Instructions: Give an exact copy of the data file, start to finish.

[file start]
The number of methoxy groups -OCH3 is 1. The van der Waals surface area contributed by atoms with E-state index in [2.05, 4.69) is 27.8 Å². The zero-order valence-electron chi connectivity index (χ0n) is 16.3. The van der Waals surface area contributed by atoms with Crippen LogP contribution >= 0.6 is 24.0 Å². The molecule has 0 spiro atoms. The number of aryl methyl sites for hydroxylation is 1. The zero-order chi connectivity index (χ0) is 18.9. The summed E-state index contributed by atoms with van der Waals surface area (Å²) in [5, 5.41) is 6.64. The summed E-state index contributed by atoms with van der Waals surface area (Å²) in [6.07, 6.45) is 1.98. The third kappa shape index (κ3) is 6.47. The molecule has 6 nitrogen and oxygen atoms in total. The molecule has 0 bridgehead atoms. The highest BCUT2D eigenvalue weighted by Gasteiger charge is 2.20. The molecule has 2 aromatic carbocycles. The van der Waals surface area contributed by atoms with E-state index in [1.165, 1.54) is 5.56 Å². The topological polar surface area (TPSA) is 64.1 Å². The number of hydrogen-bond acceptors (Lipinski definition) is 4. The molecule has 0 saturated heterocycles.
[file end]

The number of methoxy groups -OCH3 is 1. The van der Waals surface area contributed by atoms with E-state index in [2.05, 4.69) is 27.8 Å². The zero-order valence-electron chi connectivity index (χ0n) is 16.3. The van der Waals surface area contributed by atoms with Crippen LogP contribution >= 0.6 is 24.0 Å². The molecule has 0 spiro atoms. The number of aryl methyl sites for hydroxylation is 1. The zero-order chi connectivity index (χ0) is 18.9. The summed E-state index contributed by atoms with van der Waals surface area (Å²) in [5, 5.41) is 6.64. The summed E-state index contributed by atoms with van der Waals surface area (Å²) in [6.07, 6.45) is 1.98. The third kappa shape index (κ3) is 6.47. The molecule has 6 nitrogen and oxygen atoms in total. The molecule has 0 bridgehead atoms. The highest BCUT2D eigenvalue weighted by Gasteiger charge is 2.20. The molecule has 2 aromatic carbocycles. The van der Waals surface area contributed by atoms with E-state index in [1.165, 1.54) is 5.56 Å². The topological polar surface area (TPSA) is 64.1 Å². The number of hydrogen-bond acceptors (Lipinski definition) is 4. The molecule has 0 saturated heterocycles.